Bart Leahy, Retired Conference Chair
So my three-year project is now finished. ISDC 2011, four and a half days of very hard but good work, is now over. I'm still a little fuzzy around the edges, having averaged 6 hours of sleep per night and 18 hours of work per day. Mind you, others got a lot less sleep (what IS it with IT guys that they insist on going 2-3 days without?), but it'll probably take a couple more days for my middle-aged body to recover.
But again: what great work! Consider: 857 registrants (budgeted: 400), around 20 companies and organizations in the exhibit hall, over 350 attendees at the job fair, maybe 100 total at the open-to-the-public author tracks.
My team of volunteers and NSS staffers did a fantastic job. No major hiccups, not a lot of complaints, lots of good things said. Eventually I became invisible, the operation became essentially frictionless, and attendees were free to focus on the content. And what, exactly, WAS the content? We were busy (perhaps too busy--I got a couple complaints about too many tracks, but nothing too fierce). The sessions I did see were at meals: Thursday dinner (Rick Tumlinson), Friday dinner (Robert Bigelow), and Sunday lunch (Deborah Barnhart). Rick was offering up his vision of humanity's vision in space. Bigelow was talking about his company's new inflatable space station designs. Barnhart was speaking about the future of the U.S. Space & Rocket Center.
I didn't see much of my own conference, truth be told, but then I expected that. I was running around a lot, moving stuff around, calling in audio-visual requests, and addressing minor room furniture changes. It's rather like working at Disney World (oddly enough). Any time I paused long enough to relax in a function room and watch some presentation, I'd get a phone call, so eventually I just took in my pauses with my team somewhere. It got embarrassing hearing people say I was doing a good job when I started feeling seriously useless around day three. One of the attendees offered up a useful analogy: "The most important job in the Army is the guy who stocks the toilet paper. If you're doing your job right, you're invisible and no one notices; but if you're not doing your job, all hell breaks loose."
In any case, if good leadership involves recruiting good people and staying out of the way when they're doing fine (and it does, in my world), then I'll accept the compliment. I've got a lot of self-sufficient friends, and that means they take initiative within reason before asking for help. The F.O.B.s and F.O.Y.s (Friends of Bart and Friends of Yohon) are a great bunch of people; they made my job easier and made me and Huntsville look good. SAAAAA-lute!
My favorite story from the conference has to be the luncheon on the last day. I was Master of Ceremonies, and things proceeded as normal until I was working on closing remarks. Debbie, the Media Queen, was reading off a list of people who had contributed to our silent auction (half the proceeds to go to NSS, half to go to the Red Cross of Madision County for tornado relief). Suddenly, Yohon is signalling me from stage left. He's whispering, "We've got a problem: we've got tornado sirens going off." I kept my expression unchanged or put on a Disney Smile and asked, "So, what?"
"We need to keep people here."
I nodded, returned to the microphone. "Folks, as much as I'd like to tell you I was joking, I'm afraid there are tornado sirens going off outside. We've been told to stay here."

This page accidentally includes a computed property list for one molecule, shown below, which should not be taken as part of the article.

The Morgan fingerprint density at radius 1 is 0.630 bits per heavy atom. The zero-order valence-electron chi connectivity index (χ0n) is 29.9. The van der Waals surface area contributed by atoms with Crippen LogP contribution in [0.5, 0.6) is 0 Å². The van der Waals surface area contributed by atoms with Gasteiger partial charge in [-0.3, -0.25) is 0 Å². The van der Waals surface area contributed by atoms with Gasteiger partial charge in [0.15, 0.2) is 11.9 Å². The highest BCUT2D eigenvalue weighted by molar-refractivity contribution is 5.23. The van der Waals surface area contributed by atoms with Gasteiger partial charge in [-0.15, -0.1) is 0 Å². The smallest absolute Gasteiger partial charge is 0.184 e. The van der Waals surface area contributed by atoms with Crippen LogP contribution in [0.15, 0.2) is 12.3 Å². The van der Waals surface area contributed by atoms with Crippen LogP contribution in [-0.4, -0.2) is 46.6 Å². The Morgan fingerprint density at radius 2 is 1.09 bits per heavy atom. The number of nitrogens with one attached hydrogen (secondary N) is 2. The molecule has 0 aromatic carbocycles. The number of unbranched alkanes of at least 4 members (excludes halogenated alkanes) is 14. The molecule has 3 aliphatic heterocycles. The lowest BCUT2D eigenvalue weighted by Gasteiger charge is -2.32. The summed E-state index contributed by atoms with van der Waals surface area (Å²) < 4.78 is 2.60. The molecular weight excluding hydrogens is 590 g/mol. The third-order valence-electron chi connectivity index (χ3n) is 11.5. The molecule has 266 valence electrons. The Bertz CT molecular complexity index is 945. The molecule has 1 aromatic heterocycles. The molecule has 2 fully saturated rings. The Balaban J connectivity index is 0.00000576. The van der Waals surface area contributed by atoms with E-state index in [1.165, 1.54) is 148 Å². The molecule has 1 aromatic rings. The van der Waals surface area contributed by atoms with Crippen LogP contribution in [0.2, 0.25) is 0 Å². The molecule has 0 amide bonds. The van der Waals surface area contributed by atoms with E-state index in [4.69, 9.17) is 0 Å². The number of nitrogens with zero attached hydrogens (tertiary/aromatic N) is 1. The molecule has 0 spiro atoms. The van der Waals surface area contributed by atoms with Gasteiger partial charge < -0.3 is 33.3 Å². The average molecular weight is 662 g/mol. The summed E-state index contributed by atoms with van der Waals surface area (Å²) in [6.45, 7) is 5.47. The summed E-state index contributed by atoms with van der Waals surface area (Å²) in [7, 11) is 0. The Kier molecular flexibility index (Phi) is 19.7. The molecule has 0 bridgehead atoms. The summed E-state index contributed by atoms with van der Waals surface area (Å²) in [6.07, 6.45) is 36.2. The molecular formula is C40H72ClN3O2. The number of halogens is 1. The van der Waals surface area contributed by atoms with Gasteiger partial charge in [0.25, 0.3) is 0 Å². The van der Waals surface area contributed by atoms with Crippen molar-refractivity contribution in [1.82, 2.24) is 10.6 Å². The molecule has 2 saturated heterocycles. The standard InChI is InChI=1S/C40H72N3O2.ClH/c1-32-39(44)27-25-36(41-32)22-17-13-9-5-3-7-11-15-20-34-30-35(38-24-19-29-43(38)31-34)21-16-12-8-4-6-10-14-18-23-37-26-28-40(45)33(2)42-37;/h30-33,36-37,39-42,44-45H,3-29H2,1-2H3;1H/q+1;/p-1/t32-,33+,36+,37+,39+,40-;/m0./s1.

Then Yohon ran up again and said, "No, we've got to go."
Back at the mike, I said, "Okay, folks, I was wrong. We need to follow the staff in an orderly fashion. We'll be going toward the basement. Thanks for coming to ISDC!"
And off the crowd went, moving in that aforementioned orderly fashion toward the door. Before I could retreat, an older couple oddly asked me to take their picture in front of the podium, which had the NSS and ISDC logos on it. Then off we went.
When I got downstairs, I heard, incongruously, a piano playing. Robert, one of my volunteers, had found one among the other stuff in the basement, and started playing show tunes. Very, very well.
It was magic, of a sort. It set people at ease, and the mostly uncertain atmosphere became more like a cocktail party (one of my friends suggested opening up a bar). People were texting, taking pictures, and making movies with their various electronic devices, and the time passed convivially until the all-clear sounded and the staff told us it was safe to come out of the shelter.
If I learned anything from this conference about leadership, it was "Never let them see you stress." Sweating is fine, if you're looking busy. Look worried, and that worry spreads like gossip or illness. I wish I'd internalized that lesson earlier, but it really took until I was sure we had all our major program components in place before I was comfortable enough to re-install my "Disney software." It's the sort of software that allows a high-strung guy like me take a little time to lighten up and wonder jokingly if I've lost my marbles.
So I put on the new power suits (and the tuxedo on Friday) and did my Disney thing. It worked, so what the heck.
Eventually I'm going to write a book or a few blogs about nonprofit event management since most of what I learned was under fire. Reading "lessons learned" about the details from previous conferences does little good if you're still struggling with the basics. So expect more thoughts when I'm more fully awake.
In the meantime, I can rest easy for a few days (before I go back to supporting Science Cheerleader), happy and satisfied with a job well done. If I'm going to be a one-time ISDC Chairman (my signature block now reads "ISDC 2011 Chairman (Retired)), I might as well go out on top of my game.